To beef up my regular expression skills, I signed up for the Regular Expressions class on I wouldn’t say that I became a professional regular expression developer just from watching videos and doing exercises, but I learned the syntax and was able to create regular expressions to solve the problems I was encountering.

Never has the need for continuous education been met with such an abundance of training resources. From blog posts to training videos to free college courses, the internet has democratized learning.

  • YouTube tutorials cost a couple minutes of your time to watch an ad or ten bucks a month to subscribe.
  • You can subscribe to a service like or purchase courses on Udemy. (One note of caution: Udemy course specials are to us studious types as Black Friday is to Christmas shoppers.)
  • Online college courses come in a variety of flavors from freely available recordings to extension courses to graduate level programs.

These opportunities allow you to increase the tools in your tool chest, improve job performance, and have something to add to your resume or LinkedIn profile.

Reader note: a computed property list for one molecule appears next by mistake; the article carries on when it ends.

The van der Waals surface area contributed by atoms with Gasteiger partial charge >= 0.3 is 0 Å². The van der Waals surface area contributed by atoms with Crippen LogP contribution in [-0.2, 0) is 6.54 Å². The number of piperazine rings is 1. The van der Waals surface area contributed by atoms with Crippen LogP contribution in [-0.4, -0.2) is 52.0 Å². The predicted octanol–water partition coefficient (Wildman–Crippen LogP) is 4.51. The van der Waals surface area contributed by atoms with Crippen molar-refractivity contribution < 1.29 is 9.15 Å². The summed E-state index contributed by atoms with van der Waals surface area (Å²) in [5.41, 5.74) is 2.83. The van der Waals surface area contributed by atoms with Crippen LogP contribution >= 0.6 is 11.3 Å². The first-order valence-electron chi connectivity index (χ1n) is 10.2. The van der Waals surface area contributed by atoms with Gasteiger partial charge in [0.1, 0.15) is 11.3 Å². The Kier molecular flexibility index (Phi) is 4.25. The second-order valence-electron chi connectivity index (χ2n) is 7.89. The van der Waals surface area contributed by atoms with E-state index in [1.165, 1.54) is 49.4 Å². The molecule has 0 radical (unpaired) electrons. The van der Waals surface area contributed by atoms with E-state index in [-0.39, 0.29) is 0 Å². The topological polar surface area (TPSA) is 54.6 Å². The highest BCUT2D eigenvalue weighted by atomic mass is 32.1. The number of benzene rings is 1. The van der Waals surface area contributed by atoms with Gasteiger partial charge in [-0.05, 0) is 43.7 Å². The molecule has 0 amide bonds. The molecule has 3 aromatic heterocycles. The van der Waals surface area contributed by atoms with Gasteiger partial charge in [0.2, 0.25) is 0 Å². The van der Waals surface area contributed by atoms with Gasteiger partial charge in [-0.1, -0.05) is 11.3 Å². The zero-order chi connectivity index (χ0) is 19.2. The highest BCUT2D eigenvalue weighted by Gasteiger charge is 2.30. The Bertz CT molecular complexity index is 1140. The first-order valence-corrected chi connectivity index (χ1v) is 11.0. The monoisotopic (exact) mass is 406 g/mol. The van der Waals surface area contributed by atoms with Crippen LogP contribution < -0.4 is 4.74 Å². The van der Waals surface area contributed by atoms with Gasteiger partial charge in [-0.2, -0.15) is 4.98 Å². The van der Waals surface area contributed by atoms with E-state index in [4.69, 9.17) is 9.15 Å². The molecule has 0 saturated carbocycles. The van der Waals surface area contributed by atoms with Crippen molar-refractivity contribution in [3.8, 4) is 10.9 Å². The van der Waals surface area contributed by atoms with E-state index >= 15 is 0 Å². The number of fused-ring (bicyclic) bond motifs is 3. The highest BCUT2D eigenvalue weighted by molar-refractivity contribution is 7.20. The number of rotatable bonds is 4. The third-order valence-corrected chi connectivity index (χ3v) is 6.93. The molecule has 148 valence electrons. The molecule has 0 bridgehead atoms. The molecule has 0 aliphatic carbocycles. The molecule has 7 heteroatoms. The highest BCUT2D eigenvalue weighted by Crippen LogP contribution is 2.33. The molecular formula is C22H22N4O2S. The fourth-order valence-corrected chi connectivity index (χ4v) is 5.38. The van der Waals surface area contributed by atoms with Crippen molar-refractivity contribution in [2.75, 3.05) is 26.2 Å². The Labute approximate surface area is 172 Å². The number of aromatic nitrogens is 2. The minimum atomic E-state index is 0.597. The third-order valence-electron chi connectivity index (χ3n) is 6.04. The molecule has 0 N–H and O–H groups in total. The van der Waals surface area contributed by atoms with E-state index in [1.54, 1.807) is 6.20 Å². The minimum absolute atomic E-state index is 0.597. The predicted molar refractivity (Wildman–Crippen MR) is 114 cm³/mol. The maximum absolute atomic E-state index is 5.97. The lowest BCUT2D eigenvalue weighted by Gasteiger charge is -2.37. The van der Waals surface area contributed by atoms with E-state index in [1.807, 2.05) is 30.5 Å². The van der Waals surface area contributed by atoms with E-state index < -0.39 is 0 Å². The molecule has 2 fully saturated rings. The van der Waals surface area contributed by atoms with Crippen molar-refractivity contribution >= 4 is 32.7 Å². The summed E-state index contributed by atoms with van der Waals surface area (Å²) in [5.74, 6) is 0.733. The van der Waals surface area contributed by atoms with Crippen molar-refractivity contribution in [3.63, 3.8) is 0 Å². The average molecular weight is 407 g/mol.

Back to Problem Solving

What do you do after you solve a very specific issue, such as a missing closing forward slash in a file with hundreds of lines of code? Watch for the next opportunity to use the skills acquired to meet that challenge. For example, you learn that the product you are working on is being rebranded, and every instance of the product name, acronym, and even some tools within the product need to change across multiple documents. You now know that you can use regular expressions to match some fairly complex patterns and Notepad++ is really good at finding content inside of files in selected directories, so you pull out the regular expressions, fire up Notepad++, and solve the problem.